Wednesday, May 28, 2014

Strange Positions: Robots in Disguise # 29!

AT the end of “Transformers: Robots in Disguise” (“TF: RID”) # 28, the Autobots—led by Optimus Prime—return to Earth for the first time in a long time in search of ancient sage Alpha Trion. But upon finding the reformed Thundercracker, the Autobots find themselves trapped by the combined, allied forces of the Earth Defense Command (EDC) and the Galvatron-commanded Decepticons! How did that happen?

Written by John Barber and illustrated by Andrew Griffith, “TF: RID” # 29 begins with the tense and confused face-off between Prime’s troops and the Decepticon/human forces. The back-and-forth soon leads to a firefight and a pursuit. “TF: RID” # 29 then goes back and employs two distinct flashback sequences.

The first flashback sequence explains how the Decepticons, helped along by a disillusioned Soundwave, manage to find common ground and convince the EDC to ally with them. EDC leader Marissa Faireborn (introduced in the Generation 1 Sunbow cartoon) believes this to be their best option. The second flashback sequence explains how Prowl and the Constructicons wound up involved in Prime’s Earth mission immediately after the trial of Megatron on Cybertronian moon Luna 2.

Take note: We only know Megatron was not found guilty, not how he was judged that way. It looks like the trial itself will be covered in “TF: RID’s” sister title, “Transformers: More Than Meets The Eye.”

The issue is full of action and briskly goes through its paces. The only problem is that the issue’s central conceit—the humans siding with the Decepticons—is clearly unbelievable. Despite Soundwave’s entreaties, it just feels like agreeing to the alliance sounds like a very bad idea and runs in the face of everything the humans—Faireborn especially—have experienced regarding the Decepticons. Prime echoes the readers’ incredulity when he says, “The Decepticons will betray you—while my Autobots have always fought for the human race.” This clearly will not end well for the humans. Faireborn already has her doubts. “How did this seem like a good idea,” she ponders. Readers will say the exact same thing.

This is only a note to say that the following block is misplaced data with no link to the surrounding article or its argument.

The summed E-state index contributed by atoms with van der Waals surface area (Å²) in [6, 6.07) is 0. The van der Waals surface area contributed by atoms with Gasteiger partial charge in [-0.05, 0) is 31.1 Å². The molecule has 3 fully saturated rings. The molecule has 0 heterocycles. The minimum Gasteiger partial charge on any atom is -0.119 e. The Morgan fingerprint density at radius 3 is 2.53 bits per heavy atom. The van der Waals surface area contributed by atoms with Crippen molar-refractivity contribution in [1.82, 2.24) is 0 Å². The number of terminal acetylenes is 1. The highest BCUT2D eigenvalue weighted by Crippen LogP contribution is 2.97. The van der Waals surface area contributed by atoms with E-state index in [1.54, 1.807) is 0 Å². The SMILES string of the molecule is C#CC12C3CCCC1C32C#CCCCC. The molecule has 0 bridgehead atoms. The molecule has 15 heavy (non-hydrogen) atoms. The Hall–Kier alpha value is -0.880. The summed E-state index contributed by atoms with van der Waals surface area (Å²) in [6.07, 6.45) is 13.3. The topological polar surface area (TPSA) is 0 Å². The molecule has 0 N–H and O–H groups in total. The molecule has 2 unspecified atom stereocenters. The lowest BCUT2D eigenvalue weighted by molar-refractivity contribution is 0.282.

The most interesting thing about the issue is the ongoing discussion of Prowl’s new relationship with the Constructicons, something that began as a tragic twist through Shockwave’s strategy, but now plays into Prowl’s requirements. The art remains great in terms of robotic portrayal, but Griffith’s humans, especially his take on Faireborn, look rubbery. The Earth flashback sequences by Guido Guidi feature a much better-looking Faireborn (and other humans in general) so the contrast is evident. (By the way, Daniel Witwicky is back as the EDC’s general).

With the promise of more metal-on-metal action, “TF: RID” marches on with its Earth-bound high jinks but with its central idea being so preposterous, it might be best to finish this arc and move on to the next one. Then again, maybe Barber will prove us wrong. Please prove us wrong.

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